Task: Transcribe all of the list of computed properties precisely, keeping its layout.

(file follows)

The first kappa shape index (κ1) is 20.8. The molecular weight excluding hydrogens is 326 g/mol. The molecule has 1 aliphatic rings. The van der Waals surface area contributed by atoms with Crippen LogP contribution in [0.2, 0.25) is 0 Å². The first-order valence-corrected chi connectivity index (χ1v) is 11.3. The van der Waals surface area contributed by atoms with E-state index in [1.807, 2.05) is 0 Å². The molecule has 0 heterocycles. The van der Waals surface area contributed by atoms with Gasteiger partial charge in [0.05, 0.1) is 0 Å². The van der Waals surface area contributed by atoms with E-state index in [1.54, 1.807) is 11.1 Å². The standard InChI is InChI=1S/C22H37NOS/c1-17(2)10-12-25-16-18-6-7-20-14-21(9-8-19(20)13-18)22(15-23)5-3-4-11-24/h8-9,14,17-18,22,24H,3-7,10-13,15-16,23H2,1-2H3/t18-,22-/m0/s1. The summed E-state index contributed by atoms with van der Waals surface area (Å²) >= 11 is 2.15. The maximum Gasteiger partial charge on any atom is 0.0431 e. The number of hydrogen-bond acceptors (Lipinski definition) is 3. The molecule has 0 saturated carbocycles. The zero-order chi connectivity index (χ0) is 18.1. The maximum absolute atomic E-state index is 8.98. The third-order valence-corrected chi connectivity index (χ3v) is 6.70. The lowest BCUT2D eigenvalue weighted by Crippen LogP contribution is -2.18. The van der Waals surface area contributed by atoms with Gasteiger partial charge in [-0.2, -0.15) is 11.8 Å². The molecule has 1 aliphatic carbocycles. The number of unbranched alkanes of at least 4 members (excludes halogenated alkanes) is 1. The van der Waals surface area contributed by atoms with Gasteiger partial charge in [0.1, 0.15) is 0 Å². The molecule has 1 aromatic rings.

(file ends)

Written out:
The first kappa shape index (κ1) is 20.8. The molecular weight excluding hydrogens is 326 g/mol. The molecule has 1 aliphatic rings. The van der Waals surface area contributed by atoms with Crippen LogP contribution in [0.2, 0.25) is 0 Å². The first-order valence-corrected chi connectivity index (χ1v) is 11.3. The van der Waals surface area contributed by atoms with E-state index in [1.807, 2.05) is 0 Å². The molecule has 0 heterocycles. The van der Waals surface area contributed by atoms with Gasteiger partial charge in [0.05, 0.1) is 0 Å². The van der Waals surface area contributed by atoms with E-state index in [1.54, 1.807) is 11.1 Å². The standard InChI is InChI=1S/C22H37NOS/c1-17(2)10-12-25-16-18-6-7-20-14-21(9-8-19(20)13-18)22(15-23)5-3-4-11-24/h8-9,14,17-18,22,24H,3-7,10-13,15-16,23H2,1-2H3/t18-,22-/m0/s1. The summed E-state index contributed by atoms with van der Waals surface area (Å²) >= 11 is 2.15. The maximum Gasteiger partial charge on any atom is 0.0431 e. The number of hydrogen-bond acceptors (Lipinski definition) is 3. The molecule has 0 saturated carbocycles. The zero-order chi connectivity index (χ0) is 18.1. The maximum absolute atomic E-state index is 8.98. The third-order valence-corrected chi connectivity index (χ3v) is 6.70. The lowest BCUT2D eigenvalue weighted by Crippen LogP contribution is -2.18. The van der Waals surface area contributed by atoms with Gasteiger partial charge in [-0.2, -0.15) is 11.8 Å². The molecule has 1 aliphatic carbocycles. The number of unbranched alkanes of at least 4 members (excludes halogenated alkanes) is 1. The van der Waals surface area contributed by atoms with Gasteiger partial charge in [0.1, 0.15) is 0 Å². The molecule has 1 aromatic rings.